The defining event of modern Armenian history was the massacre, verging on genocide, of up to 1.5 million Armenians in the eastern provinces of the Ottoman empire in 1915. Armenians around the world have not forgiven Turkey for the massacres. Today, the descendants of the emigres fervently root for the Republic of Armenia, the tiny nation that gained independence with the dissolution of the former Soviet Union, in its undeclared war with feighboring Azerbaijan over the disputed territory of Karabakh, a highland area inside Azerbaijan inhabited by ethnic Armenians.
Says Deputy Foreign Minister Gerard Libaridian: "Anyone familiar with Armenian history will understand that the Republic of Armenia will not tolerate any expulsions, pogroms, massacres, or genocides of Armenians again."
POINT MAN. Libaridian, like many other officials in the Armenian capital of Yerevan, is an American academic turned active patriot. He brushes aside suggestions that Armenians want to regain lands across their present borders: "We have no claims on anyone and wish to live in peace with all our neighbors." He is also the point man in negotiations with neighboring Azerbaijan over how to end the six-year war over Karabakh. Armenian officials insist that the Armenian state is not involved in the Karabakh conflict at all. Since the populace declared its desire to join Armenia in 1988, the Karabakh conflict has evolved from cheap pistols and shotguns to something akin to a conventional war, replete with tanks, aircraft, and surface-to-surface missiles. Upwards of 20,000 have been killed to date, leaving Azerbaijan devastated--and with the Armenians (according to Yerevan, only the Karabakh Armenians) occupying some 20% of Azerbaijan. An uneasy ceasefire held over most of the summer and negotiations over Karabakh's future status continue.
Yet the cost to Armenia for its support--tacit or otherwise--has been high. Energy supplies have been reduced to a third of normal because Azerbaijan has cut off natural gas shipments passing through its territory, and industry has been largely stilled. The winter of 1993-94 found the citizens of Yerevan shuffling around in great coats with candles in their pockets, increasingly dependent on international aid.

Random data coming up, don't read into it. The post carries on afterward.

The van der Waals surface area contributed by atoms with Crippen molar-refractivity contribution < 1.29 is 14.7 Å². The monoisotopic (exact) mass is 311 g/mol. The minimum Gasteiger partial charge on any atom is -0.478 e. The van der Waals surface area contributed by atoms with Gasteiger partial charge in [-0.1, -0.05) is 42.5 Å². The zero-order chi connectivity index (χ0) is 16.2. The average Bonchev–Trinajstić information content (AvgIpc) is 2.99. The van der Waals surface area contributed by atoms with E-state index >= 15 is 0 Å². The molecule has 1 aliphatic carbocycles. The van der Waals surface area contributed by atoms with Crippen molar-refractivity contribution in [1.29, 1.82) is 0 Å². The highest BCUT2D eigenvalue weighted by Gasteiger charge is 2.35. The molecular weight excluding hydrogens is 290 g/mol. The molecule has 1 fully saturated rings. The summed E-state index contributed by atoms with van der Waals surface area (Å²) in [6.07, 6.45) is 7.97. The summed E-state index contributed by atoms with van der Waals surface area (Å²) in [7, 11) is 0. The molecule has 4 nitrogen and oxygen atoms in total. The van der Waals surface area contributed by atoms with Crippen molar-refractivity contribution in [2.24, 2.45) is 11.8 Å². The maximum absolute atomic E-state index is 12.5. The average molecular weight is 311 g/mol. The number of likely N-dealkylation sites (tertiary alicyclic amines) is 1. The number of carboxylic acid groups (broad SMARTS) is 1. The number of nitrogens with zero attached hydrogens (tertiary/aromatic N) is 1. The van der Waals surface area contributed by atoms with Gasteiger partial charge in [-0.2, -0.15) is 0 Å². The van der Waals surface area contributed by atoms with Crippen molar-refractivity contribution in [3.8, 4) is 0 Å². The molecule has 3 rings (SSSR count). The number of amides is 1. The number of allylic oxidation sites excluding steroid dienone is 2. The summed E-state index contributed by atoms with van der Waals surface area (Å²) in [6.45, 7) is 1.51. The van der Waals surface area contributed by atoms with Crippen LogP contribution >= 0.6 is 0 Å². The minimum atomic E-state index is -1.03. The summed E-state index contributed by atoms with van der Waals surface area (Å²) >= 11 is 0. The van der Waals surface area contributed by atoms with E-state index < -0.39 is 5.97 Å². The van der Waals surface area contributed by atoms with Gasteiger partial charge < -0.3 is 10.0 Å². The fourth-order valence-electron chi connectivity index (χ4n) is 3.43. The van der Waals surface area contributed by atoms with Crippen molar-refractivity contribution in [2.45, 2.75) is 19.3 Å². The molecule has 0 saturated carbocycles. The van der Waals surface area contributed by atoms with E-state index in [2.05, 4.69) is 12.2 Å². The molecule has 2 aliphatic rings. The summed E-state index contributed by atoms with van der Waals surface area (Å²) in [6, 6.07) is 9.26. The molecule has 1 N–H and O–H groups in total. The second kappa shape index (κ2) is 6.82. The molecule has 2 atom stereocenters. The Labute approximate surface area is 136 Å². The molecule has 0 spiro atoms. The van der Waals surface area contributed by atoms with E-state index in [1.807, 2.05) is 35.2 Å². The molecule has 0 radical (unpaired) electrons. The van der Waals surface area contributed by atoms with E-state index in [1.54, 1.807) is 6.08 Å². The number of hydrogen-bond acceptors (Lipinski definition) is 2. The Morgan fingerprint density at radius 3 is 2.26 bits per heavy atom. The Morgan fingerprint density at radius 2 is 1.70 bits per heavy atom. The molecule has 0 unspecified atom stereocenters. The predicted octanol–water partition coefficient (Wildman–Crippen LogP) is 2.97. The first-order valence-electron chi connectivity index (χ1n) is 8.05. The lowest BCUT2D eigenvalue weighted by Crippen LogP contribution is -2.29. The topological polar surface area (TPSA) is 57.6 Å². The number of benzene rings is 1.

In fiscal 1993 and the first quarter of fiscal 1994, the U.S. gave Armenia $312 million--$91 per person--the highest per capita aid to any former Soviet republic. An additional tranche of $75 million was secured during President Levon Ter Petrossian's state visit to Washington in August.
U.S. aid to Azerbaijan, in contrast, has been blocked by Congress until Azerbaijan stops all aggression against Armenia and Karabakh--though all fighting for the past year has been well within Azerbaijan and outside Karabakh. Such one-sided U.S. support for Armenia worries other neighbors, who feel that if Armenia's de facto absorption of Karabakh is allowed, Yerevan's appetite for other traditional Armenian lands in Georgia or Nakhijivan might be whetted. Chief among the worriers are the Turks.
The Azeri embargo is a constant theme in any conversation in Armenia and is cited as the reason why international aid should be pumped into the land-locked nation of three million. While it is true that Armenia is suffering, some of the claims seem exaggerated. Last winter, the international press reported that all the trees in Armenia, including the botanical garden in Yerevan, were being cut down for fuel. This year, most appear to have regained full height.
But the energy crisis is very real. One controversial solution is to reopen the Matsamor nuclear reactor. Located about 30 km south of Yerevan near a major earthquake fault line, the reactor was shut in 1988 and is viewed by Western experts as inherently unsafe. But the government is seeking Western aid to raise the $70 million needed to refurbish the plant.
The alternative, says Energy Minister Steve Tashjian--another American--is to court environmental disaster by the continued overexploitation of hydro-energy. The main source of this is Lake Sevan, which Yerevan says has dropped 18 meters over the past 30 years. Western observers point out that if the water had ever been at that level, Lake Sevan would inundate all existing roads, railway tracks, and towns along the shore.